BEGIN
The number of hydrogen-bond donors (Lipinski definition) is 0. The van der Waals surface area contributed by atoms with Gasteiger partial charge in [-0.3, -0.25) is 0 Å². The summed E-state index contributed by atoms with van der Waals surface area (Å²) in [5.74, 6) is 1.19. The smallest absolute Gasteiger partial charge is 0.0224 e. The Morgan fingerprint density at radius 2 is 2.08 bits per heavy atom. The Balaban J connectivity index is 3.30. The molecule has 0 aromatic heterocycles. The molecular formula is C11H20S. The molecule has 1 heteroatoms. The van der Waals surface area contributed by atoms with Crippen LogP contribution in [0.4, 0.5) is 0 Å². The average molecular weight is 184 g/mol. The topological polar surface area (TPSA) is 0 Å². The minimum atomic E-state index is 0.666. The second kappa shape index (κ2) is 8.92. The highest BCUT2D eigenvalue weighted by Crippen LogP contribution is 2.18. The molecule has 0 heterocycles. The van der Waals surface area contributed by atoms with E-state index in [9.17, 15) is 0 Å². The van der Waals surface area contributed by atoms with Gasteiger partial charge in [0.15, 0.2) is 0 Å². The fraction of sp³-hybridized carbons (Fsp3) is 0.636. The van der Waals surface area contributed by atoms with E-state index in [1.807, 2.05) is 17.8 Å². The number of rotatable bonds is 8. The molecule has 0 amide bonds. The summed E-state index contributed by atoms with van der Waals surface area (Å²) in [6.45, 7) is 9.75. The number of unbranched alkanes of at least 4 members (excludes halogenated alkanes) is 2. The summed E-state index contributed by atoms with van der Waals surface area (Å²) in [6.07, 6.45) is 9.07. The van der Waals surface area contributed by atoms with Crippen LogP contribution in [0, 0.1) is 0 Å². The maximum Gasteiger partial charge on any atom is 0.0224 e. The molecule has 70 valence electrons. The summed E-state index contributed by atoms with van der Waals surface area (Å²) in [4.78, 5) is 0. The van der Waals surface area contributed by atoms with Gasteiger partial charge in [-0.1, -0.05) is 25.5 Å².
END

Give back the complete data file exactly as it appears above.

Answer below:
The number of hydrogen-bond donors (Lipinski definition) is 0. The van der Waals surface area contributed by atoms with Gasteiger partial charge in [-0.3, -0.25) is 0 Å². The summed E-state index contributed by atoms with van der Waals surface area (Å²) in [5.74, 6) is 1.19. The smallest absolute Gasteiger partial charge is 0.0224 e. The Morgan fingerprint density at radius 2 is 2.08 bits per heavy atom. The Balaban J connectivity index is 3.30. The molecule has 0 aromatic heterocycles. The molecular formula is C11H20S. The molecule has 1 heteroatoms. The van der Waals surface area contributed by atoms with Crippen LogP contribution in [0.4, 0.5) is 0 Å². The average molecular weight is 184 g/mol. The topological polar surface area (TPSA) is 0 Å². The minimum atomic E-state index is 0.666. The second kappa shape index (κ2) is 8.92. The highest BCUT2D eigenvalue weighted by Crippen LogP contribution is 2.18. The molecule has 0 heterocycles. The van der Waals surface area contributed by atoms with E-state index in [9.17, 15) is 0 Å². The van der Waals surface area contributed by atoms with Gasteiger partial charge in [0.15, 0.2) is 0 Å². The fraction of sp³-hybridized carbons (Fsp3) is 0.636. The van der Waals surface area contributed by atoms with E-state index in [1.807, 2.05) is 17.8 Å². The number of rotatable bonds is 8. The molecule has 0 amide bonds. The summed E-state index contributed by atoms with van der Waals surface area (Å²) in [6.45, 7) is 9.75. The number of unbranched alkanes of at least 4 members (excludes halogenated alkanes) is 2. The summed E-state index contributed by atoms with van der Waals surface area (Å²) in [6.07, 6.45) is 9.07. The van der Waals surface area contributed by atoms with Crippen LogP contribution in [0, 0.1) is 0 Å². The maximum Gasteiger partial charge on any atom is 0.0224 e. The molecule has 70 valence electrons. The summed E-state index contributed by atoms with van der Waals surface area (Å²) in [4.78, 5) is 0. The van der Waals surface area contributed by atoms with Gasteiger partial charge in [-0.1, -0.05) is 25.5 Å².